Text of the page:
|Publication number||US6727502 B1|
|Application number||US 09/893,934|
|Publication date||Apr 27, 2004|
|Filing date||Jun 27, 2001|
|Priority date||Jun 27, 2001|
|Publication number||09893934, 893934, US 6727502 B1, US 6727502B1, US-B1-6727502, US6727502 B1, US6727502B1|
|Inventors||Christopher G. Matthews, Wenli Wang|
|Original Assignee||Koninklijke Philips Electronics, N.V.|
|Export Citation||BiBTeX, EndNote, RefMan|
|Patent Citations (4), Referenced by (6), Classifications (6), Legal Events (4)|
|External Links: USPTO, USPTO Assignment, Espacenet|
The present invention relates to medical imaging systems. It finds particular application in the calibration of positron emission tomography (PET) or coincidence-capable gamma camera medical imaging systems, and will be described with particular reference thereto. It is to be appreciated that the invention may also find application in other types of nuclear cameras as well as other types of diagnostic imaging with two dimensional rotatable detectors.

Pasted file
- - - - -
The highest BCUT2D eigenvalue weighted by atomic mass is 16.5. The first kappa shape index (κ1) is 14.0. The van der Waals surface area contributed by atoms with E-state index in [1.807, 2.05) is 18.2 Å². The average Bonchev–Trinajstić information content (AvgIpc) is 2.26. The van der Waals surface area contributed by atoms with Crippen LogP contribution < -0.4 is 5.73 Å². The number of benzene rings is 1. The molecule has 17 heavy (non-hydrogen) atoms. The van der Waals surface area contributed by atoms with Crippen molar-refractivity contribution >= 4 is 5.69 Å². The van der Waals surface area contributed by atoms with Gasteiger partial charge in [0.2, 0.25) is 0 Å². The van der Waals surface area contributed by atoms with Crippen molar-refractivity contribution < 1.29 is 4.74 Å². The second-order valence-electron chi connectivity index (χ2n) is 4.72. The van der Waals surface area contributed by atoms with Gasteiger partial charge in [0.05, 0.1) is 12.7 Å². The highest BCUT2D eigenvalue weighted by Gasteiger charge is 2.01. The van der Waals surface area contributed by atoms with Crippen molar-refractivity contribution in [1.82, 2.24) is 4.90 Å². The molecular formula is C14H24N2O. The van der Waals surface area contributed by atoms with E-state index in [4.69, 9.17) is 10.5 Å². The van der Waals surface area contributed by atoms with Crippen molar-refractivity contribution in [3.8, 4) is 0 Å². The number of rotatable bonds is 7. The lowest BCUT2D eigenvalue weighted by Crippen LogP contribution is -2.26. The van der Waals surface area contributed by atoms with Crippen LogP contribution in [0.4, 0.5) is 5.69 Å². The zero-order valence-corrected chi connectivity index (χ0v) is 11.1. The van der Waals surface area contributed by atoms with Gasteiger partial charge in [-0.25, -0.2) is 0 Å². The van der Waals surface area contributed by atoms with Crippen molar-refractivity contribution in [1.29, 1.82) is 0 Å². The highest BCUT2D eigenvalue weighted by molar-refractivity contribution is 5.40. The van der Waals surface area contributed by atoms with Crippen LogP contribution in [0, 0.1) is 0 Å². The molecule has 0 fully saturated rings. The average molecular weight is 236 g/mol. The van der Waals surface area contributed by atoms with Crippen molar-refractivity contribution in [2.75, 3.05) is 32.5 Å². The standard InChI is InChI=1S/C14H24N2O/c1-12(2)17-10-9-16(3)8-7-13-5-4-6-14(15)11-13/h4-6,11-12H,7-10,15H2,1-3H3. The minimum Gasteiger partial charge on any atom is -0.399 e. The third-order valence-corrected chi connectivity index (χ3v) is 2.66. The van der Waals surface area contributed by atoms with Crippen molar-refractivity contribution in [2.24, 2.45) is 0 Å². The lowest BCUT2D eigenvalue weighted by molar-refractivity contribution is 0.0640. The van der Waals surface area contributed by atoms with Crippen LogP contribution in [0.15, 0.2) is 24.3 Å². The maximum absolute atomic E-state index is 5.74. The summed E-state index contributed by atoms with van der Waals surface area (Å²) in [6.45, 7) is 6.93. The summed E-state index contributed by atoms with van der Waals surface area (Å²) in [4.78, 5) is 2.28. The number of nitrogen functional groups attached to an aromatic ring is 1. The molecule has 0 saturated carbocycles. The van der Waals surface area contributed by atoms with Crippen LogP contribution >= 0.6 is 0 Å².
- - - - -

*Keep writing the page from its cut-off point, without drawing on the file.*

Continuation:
A number of types of radiological events produce two emission photons which travel outward in exactly opposite directions. For example, a positron-electron annihilation event produces such an oppositely directed photon pair. Coincidence imaging systems take advantage of this geometric property in spatially localizing the radiological event to a line of response (LOR). The LOR is defined as the line connecting two simultaneous radiation detection events, which are presumed to correspond to detection of the two oppositely directed photons. Two detection events are typically judged to be simultaneous, or coincident, if both detections occur within a preselected coincidence time window. The radiological event, e.g. the positron-electron annihilation, will have occurred at some point along the LOR. Ideally, for an approximate point source which generates many positron-electron annihilation events within a very confined space, the LOR corresponding to each annihilation event will pass through the point source, and the point source may thus be located in two-dimensional or three-dimensional space, dependent upon the geometry of the detector system. Similarly, an extended radiological source, such as an organ which has absorbed an appropriate administered radiopharmeceutical, may be studied by reconstructing the LOR's corresponding to electron-positron annihilation events generated by the radiopharmeceutical into an image.